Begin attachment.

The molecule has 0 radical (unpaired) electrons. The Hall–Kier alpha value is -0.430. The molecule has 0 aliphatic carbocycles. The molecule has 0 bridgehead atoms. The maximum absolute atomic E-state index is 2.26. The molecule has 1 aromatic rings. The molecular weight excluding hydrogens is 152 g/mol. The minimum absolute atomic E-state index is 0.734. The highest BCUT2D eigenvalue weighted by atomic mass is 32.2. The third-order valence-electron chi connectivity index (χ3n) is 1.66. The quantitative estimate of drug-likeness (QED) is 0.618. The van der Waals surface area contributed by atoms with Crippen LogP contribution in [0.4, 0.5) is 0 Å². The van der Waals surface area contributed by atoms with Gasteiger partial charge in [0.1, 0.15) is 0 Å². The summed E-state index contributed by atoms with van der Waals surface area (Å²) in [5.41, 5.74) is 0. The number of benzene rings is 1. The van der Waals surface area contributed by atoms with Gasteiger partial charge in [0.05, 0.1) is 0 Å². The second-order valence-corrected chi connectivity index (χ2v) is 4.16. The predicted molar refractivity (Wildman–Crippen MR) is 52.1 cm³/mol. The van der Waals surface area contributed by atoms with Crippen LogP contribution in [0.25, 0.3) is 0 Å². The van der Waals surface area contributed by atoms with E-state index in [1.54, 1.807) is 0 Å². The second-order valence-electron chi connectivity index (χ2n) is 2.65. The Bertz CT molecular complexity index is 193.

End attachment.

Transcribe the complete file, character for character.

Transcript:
The molecule has 0 radical (unpaired) electrons. The Hall–Kier alpha value is -0.430. The molecule has 0 aliphatic carbocycles. The molecule has 0 bridgehead atoms. The maximum absolute atomic E-state index is 2.26. The molecule has 1 aromatic rings. The molecular weight excluding hydrogens is 152 g/mol. The minimum absolute atomic E-state index is 0.734. The highest BCUT2D eigenvalue weighted by atomic mass is 32.2. The third-order valence-electron chi connectivity index (χ3n) is 1.66. The quantitative estimate of drug-likeness (QED) is 0.618. The van der Waals surface area contributed by atoms with Crippen LogP contribution in [0.4, 0.5) is 0 Å². The van der Waals surface area contributed by atoms with Gasteiger partial charge in [0.1, 0.15) is 0 Å². The summed E-state index contributed by atoms with van der Waals surface area (Å²) in [5.41, 5.74) is 0. The number of benzene rings is 1. The van der Waals surface area contributed by atoms with Gasteiger partial charge in [0.05, 0.1) is 0 Å². The second-order valence-corrected chi connectivity index (χ2v) is 4.16. The predicted molar refractivity (Wildman–Crippen MR) is 52.1 cm³/mol. The van der Waals surface area contributed by atoms with Crippen LogP contribution in [0.25, 0.3) is 0 Å². The van der Waals surface area contributed by atoms with E-state index in [1.54, 1.807) is 0 Å². The second-order valence-electron chi connectivity index (χ2n) is 2.65. The Bertz CT molecular complexity index is 193.